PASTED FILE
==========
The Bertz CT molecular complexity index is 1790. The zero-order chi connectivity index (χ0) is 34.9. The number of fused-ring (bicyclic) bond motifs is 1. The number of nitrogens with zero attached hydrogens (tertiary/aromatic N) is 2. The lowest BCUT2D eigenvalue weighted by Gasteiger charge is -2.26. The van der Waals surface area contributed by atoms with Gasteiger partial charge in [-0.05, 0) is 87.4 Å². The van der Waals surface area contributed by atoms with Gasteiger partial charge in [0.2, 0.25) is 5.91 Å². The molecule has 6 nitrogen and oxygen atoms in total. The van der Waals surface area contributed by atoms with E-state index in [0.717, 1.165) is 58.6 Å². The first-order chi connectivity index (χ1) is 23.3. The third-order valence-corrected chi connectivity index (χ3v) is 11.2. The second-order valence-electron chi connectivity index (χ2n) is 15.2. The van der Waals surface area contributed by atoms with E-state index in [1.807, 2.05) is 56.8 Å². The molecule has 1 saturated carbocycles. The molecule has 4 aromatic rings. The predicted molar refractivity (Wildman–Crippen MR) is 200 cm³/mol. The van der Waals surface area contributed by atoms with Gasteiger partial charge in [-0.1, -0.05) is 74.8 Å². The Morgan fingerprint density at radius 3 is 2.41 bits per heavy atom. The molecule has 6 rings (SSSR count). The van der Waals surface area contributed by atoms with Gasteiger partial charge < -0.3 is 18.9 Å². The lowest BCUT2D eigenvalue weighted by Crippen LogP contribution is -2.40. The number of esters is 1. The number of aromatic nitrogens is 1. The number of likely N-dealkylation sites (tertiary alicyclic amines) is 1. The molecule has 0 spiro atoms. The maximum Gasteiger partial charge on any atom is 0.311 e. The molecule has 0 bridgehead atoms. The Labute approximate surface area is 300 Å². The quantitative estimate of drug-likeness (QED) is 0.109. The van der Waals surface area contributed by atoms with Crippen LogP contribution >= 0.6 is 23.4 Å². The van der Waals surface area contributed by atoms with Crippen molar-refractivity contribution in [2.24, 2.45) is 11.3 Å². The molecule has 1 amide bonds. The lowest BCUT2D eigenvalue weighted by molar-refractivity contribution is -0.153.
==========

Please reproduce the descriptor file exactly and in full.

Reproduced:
The Bertz CT molecular complexity index is 1790. The zero-order chi connectivity index (χ0) is 34.9. The number of fused-ring (bicyclic) bond motifs is 1. The number of nitrogens with zero attached hydrogens (tertiary/aromatic N) is 2. The lowest BCUT2D eigenvalue weighted by Gasteiger charge is -2.26. The van der Waals surface area contributed by atoms with Gasteiger partial charge in [-0.05, 0) is 87.4 Å². The van der Waals surface area contributed by atoms with Gasteiger partial charge in [0.2, 0.25) is 5.91 Å². The molecule has 6 nitrogen and oxygen atoms in total. The van der Waals surface area contributed by atoms with E-state index in [0.717, 1.165) is 58.6 Å². The first-order chi connectivity index (χ1) is 23.3. The third-order valence-corrected chi connectivity index (χ3v) is 11.2. The second-order valence-electron chi connectivity index (χ2n) is 15.2. The van der Waals surface area contributed by atoms with E-state index in [1.807, 2.05) is 56.8 Å². The molecule has 1 saturated carbocycles. The molecule has 4 aromatic rings. The predicted molar refractivity (Wildman–Crippen MR) is 200 cm³/mol. The van der Waals surface area contributed by atoms with Gasteiger partial charge in [-0.1, -0.05) is 74.8 Å². The Morgan fingerprint density at radius 3 is 2.41 bits per heavy atom. The molecule has 6 rings (SSSR count). The van der Waals surface area contributed by atoms with Gasteiger partial charge < -0.3 is 18.9 Å². The lowest BCUT2D eigenvalue weighted by Crippen LogP contribution is -2.40. The number of esters is 1. The number of aromatic nitrogens is 1. The number of likely N-dealkylation sites (tertiary alicyclic amines) is 1. The molecule has 0 spiro atoms. The maximum Gasteiger partial charge on any atom is 0.311 e. The molecule has 0 bridgehead atoms. The Labute approximate surface area is 300 Å². The quantitative estimate of drug-likeness (QED) is 0.109. The van der Waals surface area contributed by atoms with Crippen LogP contribution >= 0.6 is 23.4 Å². The van der Waals surface area contributed by atoms with Crippen molar-refractivity contribution in [2.24, 2.45) is 11.3 Å². The molecule has 1 amide bonds. The lowest BCUT2D eigenvalue weighted by molar-refractivity contribution is -0.153.